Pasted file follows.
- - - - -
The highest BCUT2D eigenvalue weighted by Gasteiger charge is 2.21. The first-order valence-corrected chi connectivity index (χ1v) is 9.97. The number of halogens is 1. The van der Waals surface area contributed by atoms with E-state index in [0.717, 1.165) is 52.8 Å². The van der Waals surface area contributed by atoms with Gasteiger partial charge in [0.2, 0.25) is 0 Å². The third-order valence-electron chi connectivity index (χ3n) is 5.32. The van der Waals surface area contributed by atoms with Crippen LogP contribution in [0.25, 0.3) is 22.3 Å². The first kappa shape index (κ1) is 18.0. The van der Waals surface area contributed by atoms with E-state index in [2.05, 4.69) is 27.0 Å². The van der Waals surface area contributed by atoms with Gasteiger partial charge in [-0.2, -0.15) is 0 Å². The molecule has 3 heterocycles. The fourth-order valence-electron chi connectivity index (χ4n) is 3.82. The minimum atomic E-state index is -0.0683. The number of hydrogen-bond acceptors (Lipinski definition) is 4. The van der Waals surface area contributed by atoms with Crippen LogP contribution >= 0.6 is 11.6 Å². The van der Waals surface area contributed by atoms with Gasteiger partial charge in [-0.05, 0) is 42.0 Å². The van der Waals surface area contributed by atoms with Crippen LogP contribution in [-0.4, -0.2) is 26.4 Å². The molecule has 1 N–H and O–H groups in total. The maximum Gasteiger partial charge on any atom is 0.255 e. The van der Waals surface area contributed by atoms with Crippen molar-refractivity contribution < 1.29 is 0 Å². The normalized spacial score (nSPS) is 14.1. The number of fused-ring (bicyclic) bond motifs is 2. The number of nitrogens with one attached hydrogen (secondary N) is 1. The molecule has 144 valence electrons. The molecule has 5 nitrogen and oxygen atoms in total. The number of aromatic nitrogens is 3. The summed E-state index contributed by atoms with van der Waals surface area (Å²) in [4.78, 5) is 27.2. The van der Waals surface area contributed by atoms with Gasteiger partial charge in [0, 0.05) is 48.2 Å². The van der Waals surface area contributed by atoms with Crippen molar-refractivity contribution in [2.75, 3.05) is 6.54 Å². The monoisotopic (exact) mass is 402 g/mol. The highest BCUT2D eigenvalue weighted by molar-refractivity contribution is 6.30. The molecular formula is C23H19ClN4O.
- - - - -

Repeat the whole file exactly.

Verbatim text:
The highest BCUT2D eigenvalue weighted by Gasteiger charge is 2.21. The first-order valence-corrected chi connectivity index (χ1v) is 9.97. The number of halogens is 1. The van der Waals surface area contributed by atoms with E-state index in [0.717, 1.165) is 52.8 Å². The van der Waals surface area contributed by atoms with Gasteiger partial charge in [0.2, 0.25) is 0 Å². The third-order valence-electron chi connectivity index (χ3n) is 5.32. The van der Waals surface area contributed by atoms with Crippen LogP contribution in [0.25, 0.3) is 22.3 Å². The first kappa shape index (κ1) is 18.0. The van der Waals surface area contributed by atoms with E-state index in [2.05, 4.69) is 27.0 Å². The van der Waals surface area contributed by atoms with Gasteiger partial charge in [-0.2, -0.15) is 0 Å². The molecule has 3 heterocycles. The fourth-order valence-electron chi connectivity index (χ4n) is 3.82. The minimum atomic E-state index is -0.0683. The number of hydrogen-bond acceptors (Lipinski definition) is 4. The van der Waals surface area contributed by atoms with Crippen LogP contribution >= 0.6 is 11.6 Å². The van der Waals surface area contributed by atoms with Gasteiger partial charge in [-0.05, 0) is 42.0 Å². The van der Waals surface area contributed by atoms with Crippen LogP contribution in [-0.4, -0.2) is 26.4 Å². The molecule has 1 N–H and O–H groups in total. The maximum Gasteiger partial charge on any atom is 0.255 e. The van der Waals surface area contributed by atoms with Crippen molar-refractivity contribution < 1.29 is 0 Å². The normalized spacial score (nSPS) is 14.1. The number of fused-ring (bicyclic) bond motifs is 2. The number of nitrogens with one attached hydrogen (secondary N) is 1. The molecule has 144 valence electrons. The molecule has 5 nitrogen and oxygen atoms in total. The number of aromatic nitrogens is 3. The summed E-state index contributed by atoms with van der Waals surface area (Å²) in [4.78, 5) is 27.2. The van der Waals surface area contributed by atoms with Gasteiger partial charge in [0, 0.05) is 48.2 Å². The van der Waals surface area contributed by atoms with Crippen molar-refractivity contribution in [2.75, 3.05) is 6.54 Å². The monoisotopic (exact) mass is 402 g/mol. The highest BCUT2D eigenvalue weighted by molar-refractivity contribution is 6.30. The molecular formula is C23H19ClN4O.